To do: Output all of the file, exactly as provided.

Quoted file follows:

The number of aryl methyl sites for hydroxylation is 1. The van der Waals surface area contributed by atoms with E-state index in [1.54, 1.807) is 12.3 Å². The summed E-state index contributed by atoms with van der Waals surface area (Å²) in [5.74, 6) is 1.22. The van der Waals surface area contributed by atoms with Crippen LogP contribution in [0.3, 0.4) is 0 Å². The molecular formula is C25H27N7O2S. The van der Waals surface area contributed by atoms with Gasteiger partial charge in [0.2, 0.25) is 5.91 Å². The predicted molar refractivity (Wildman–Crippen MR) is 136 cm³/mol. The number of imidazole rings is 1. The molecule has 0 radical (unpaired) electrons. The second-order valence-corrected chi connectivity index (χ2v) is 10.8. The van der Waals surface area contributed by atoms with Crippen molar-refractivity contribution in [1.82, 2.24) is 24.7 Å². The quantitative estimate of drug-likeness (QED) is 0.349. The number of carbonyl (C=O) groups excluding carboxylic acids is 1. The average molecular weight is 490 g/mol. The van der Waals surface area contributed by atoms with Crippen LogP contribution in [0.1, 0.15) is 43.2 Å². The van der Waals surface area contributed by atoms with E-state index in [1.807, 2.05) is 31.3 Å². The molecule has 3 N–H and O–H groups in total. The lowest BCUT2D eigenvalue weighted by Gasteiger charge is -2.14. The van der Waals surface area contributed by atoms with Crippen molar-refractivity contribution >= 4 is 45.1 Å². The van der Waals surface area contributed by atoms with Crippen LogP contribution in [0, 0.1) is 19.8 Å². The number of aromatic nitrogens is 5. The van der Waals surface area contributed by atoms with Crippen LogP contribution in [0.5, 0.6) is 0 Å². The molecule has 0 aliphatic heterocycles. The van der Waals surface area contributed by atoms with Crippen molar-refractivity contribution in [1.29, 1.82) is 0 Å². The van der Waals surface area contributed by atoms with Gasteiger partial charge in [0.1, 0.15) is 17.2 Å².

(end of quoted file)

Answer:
The number of aryl methyl sites for hydroxylation is 1. The van der Waals surface area contributed by atoms with E-state index in [1.54, 1.807) is 12.3 Å². The summed E-state index contributed by atoms with van der Waals surface area (Å²) in [5.74, 6) is 1.22. The van der Waals surface area contributed by atoms with Crippen LogP contribution in [0.3, 0.4) is 0 Å². The molecular formula is C25H27N7O2S. The van der Waals surface area contributed by atoms with Gasteiger partial charge in [0.2, 0.25) is 5.91 Å². The predicted molar refractivity (Wildman–Crippen MR) is 136 cm³/mol. The number of imidazole rings is 1. The molecule has 0 radical (unpaired) electrons. The second-order valence-corrected chi connectivity index (χ2v) is 10.8. The van der Waals surface area contributed by atoms with Crippen molar-refractivity contribution in [1.82, 2.24) is 24.7 Å². The quantitative estimate of drug-likeness (QED) is 0.349. The number of carbonyl (C=O) groups excluding carboxylic acids is 1. The average molecular weight is 490 g/mol. The van der Waals surface area contributed by atoms with Crippen LogP contribution in [0.1, 0.15) is 43.2 Å². The van der Waals surface area contributed by atoms with E-state index in [1.807, 2.05) is 31.3 Å². The molecule has 3 N–H and O–H groups in total. The lowest BCUT2D eigenvalue weighted by Gasteiger charge is -2.14. The van der Waals surface area contributed by atoms with Crippen molar-refractivity contribution >= 4 is 45.1 Å². The van der Waals surface area contributed by atoms with Crippen LogP contribution in [0, 0.1) is 19.8 Å². The number of aromatic nitrogens is 5. The van der Waals surface area contributed by atoms with Crippen LogP contribution in [0.5, 0.6) is 0 Å². The molecule has 0 aliphatic heterocycles. The van der Waals surface area contributed by atoms with Crippen molar-refractivity contribution in [1.29, 1.82) is 0 Å². The van der Waals surface area contributed by atoms with Gasteiger partial charge in [0.1, 0.15) is 17.2 Å².